by a 2-1 score Wednesday night. And G O L D E N R U L E
the Wolverines, whether they win or
lose in tonight's engagement with C I N C I N N ATI- * 1OH0
the Gophers at Minneapolis, will find LOWEST PRICES FOR 1938
that same reason holding true. WM. B. AMSTUTZ, Phone 8946
Playing six men against five is al-
ways an advantage and that's the
reason for Michigan's loss. Three
goals were scored in the first game
of the Big Ten hockey title series
and all of them were made while at
least one man on the team scored GROCERIES-- MEA
upon was in the penalty box. Mich-
igan was penalized two times more
than Minnesota and were therefore
Slonger under the short-handed hand- 420 MILLER AVENUE
icap. Open 8:00 A.M. til
Varsity Equal To Task M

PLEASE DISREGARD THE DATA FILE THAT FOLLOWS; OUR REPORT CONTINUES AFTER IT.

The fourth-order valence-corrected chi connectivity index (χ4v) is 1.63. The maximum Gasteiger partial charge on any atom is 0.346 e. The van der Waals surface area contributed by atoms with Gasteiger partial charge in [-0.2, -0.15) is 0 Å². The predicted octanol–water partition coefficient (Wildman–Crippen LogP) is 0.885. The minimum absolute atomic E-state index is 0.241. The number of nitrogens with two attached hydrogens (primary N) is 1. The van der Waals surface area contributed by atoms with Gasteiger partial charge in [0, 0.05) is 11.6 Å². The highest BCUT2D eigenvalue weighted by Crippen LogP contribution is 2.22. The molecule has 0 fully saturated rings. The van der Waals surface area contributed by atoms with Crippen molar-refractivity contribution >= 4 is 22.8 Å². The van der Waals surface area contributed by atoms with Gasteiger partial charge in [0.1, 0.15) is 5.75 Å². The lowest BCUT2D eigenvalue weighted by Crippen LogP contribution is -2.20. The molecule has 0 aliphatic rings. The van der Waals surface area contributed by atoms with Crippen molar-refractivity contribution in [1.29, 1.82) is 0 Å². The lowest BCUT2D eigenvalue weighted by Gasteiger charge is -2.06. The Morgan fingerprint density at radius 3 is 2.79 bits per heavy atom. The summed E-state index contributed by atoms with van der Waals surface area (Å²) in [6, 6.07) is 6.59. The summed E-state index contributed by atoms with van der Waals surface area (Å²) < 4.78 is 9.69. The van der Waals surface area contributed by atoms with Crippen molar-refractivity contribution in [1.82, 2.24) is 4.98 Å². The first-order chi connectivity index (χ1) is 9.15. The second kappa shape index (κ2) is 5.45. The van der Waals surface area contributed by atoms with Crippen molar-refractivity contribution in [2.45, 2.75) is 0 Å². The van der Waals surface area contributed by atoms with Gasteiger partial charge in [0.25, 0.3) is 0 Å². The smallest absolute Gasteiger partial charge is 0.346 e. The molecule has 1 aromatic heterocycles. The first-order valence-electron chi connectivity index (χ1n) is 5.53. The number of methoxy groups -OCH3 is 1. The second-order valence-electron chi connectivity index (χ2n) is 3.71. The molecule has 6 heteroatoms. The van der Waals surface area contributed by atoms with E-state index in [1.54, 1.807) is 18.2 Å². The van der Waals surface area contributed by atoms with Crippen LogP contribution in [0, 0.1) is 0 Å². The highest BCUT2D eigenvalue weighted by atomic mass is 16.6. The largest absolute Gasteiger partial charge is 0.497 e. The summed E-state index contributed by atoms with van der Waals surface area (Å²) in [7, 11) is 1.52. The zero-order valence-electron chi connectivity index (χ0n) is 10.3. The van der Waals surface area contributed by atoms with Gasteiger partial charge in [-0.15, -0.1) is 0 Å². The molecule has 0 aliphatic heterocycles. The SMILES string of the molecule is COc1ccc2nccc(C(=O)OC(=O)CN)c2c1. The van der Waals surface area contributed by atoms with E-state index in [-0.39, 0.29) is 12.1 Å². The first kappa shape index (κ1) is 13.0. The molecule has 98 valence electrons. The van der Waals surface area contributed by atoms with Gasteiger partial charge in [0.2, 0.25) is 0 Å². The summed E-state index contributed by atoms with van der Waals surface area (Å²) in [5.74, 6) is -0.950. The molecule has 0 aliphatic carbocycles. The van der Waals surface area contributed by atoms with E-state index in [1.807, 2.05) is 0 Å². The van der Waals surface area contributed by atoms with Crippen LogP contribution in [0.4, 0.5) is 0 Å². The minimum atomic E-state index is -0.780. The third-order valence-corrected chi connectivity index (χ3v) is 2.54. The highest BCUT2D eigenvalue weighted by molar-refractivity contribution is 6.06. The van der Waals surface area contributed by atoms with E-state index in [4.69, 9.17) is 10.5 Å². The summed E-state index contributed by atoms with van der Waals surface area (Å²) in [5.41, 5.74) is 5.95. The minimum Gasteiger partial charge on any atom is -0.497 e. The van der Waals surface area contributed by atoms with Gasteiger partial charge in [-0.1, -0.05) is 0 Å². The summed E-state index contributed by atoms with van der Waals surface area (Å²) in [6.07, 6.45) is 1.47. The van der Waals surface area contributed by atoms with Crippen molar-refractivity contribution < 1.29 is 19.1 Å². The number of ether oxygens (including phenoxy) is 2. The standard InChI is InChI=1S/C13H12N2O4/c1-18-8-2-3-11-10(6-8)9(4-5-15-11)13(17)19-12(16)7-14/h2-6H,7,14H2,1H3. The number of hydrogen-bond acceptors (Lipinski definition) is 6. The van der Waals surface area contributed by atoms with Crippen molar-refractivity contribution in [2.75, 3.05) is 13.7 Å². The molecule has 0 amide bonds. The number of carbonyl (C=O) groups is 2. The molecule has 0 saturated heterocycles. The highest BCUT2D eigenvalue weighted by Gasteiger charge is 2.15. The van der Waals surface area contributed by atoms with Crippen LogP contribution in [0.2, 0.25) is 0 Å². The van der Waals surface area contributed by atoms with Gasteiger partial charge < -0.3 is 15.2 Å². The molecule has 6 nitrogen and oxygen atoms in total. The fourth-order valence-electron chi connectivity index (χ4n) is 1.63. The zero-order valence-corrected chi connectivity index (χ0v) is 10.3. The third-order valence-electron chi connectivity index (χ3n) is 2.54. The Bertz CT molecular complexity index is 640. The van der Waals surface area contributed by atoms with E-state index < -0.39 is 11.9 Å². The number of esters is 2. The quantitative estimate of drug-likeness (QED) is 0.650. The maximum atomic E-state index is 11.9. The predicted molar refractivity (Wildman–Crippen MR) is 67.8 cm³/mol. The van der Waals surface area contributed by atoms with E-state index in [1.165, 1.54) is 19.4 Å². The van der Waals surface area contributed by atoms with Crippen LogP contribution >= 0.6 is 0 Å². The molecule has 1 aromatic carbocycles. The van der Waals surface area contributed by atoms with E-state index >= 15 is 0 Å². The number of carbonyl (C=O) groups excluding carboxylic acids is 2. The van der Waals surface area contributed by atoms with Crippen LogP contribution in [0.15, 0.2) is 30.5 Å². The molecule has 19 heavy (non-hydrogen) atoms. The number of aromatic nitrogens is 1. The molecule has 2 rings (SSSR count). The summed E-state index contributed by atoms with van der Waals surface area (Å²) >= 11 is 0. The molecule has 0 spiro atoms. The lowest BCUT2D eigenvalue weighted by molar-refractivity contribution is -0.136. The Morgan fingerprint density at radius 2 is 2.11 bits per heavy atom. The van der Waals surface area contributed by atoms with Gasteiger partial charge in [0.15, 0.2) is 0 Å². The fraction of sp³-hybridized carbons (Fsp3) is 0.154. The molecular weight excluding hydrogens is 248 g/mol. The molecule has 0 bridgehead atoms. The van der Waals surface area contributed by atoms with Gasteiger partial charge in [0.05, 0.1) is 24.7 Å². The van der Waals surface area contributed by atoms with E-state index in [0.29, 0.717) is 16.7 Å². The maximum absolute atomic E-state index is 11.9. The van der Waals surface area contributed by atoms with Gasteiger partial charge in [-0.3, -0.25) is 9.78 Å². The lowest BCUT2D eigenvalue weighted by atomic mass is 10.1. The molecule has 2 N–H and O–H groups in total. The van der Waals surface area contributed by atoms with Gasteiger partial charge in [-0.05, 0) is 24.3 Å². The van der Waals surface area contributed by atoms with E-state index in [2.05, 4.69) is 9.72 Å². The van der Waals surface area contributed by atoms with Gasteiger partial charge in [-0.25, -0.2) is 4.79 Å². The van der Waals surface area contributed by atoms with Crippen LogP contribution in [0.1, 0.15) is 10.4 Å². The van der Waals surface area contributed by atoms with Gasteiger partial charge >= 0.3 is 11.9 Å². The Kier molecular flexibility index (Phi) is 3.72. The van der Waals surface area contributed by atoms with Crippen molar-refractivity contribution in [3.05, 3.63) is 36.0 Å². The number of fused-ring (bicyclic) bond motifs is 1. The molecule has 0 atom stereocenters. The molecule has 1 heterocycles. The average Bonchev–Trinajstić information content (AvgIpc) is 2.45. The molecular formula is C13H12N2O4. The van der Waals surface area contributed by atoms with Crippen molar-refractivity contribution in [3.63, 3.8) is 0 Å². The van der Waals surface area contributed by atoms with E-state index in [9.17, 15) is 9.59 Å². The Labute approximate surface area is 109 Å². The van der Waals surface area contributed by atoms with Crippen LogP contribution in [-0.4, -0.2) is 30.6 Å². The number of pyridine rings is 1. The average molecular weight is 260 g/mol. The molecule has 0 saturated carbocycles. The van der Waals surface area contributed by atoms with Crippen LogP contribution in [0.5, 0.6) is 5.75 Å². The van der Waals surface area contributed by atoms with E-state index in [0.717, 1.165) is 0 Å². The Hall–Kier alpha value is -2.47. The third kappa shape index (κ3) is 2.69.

BILL BARCLAY

Munger Appointed Head on numerous earlier occasions, be able
Coac At Peni to take the number of the Gophers
CoachAt Pennsylvania by a greater score than that by which
PHILADELPHIA. Jan. 13:-UP)--_ they were defeated.
PHILDELHIAJan 13.UP) The rougher game of hockey Min-
George A. Munger, freshman coach nesota plays is different than that
and graduate of the class of 1933, which the Michigan team usually runs
today was -appointed head coach of 1 up against. But the Wolverines, as
the University of Pennsylvania foot- they proved against Michigan Tech,
ball squad. are up to it.
In announcing the promotion of the Wednesday's Game Clean Fought
28-year-old former Penn player, the eeinaly clean m nner.alayd in an
University returns to graduate coach- there was an outburst of fighting at
ing. Munger succeeds Harvey Har- one stage, it was quickly ended with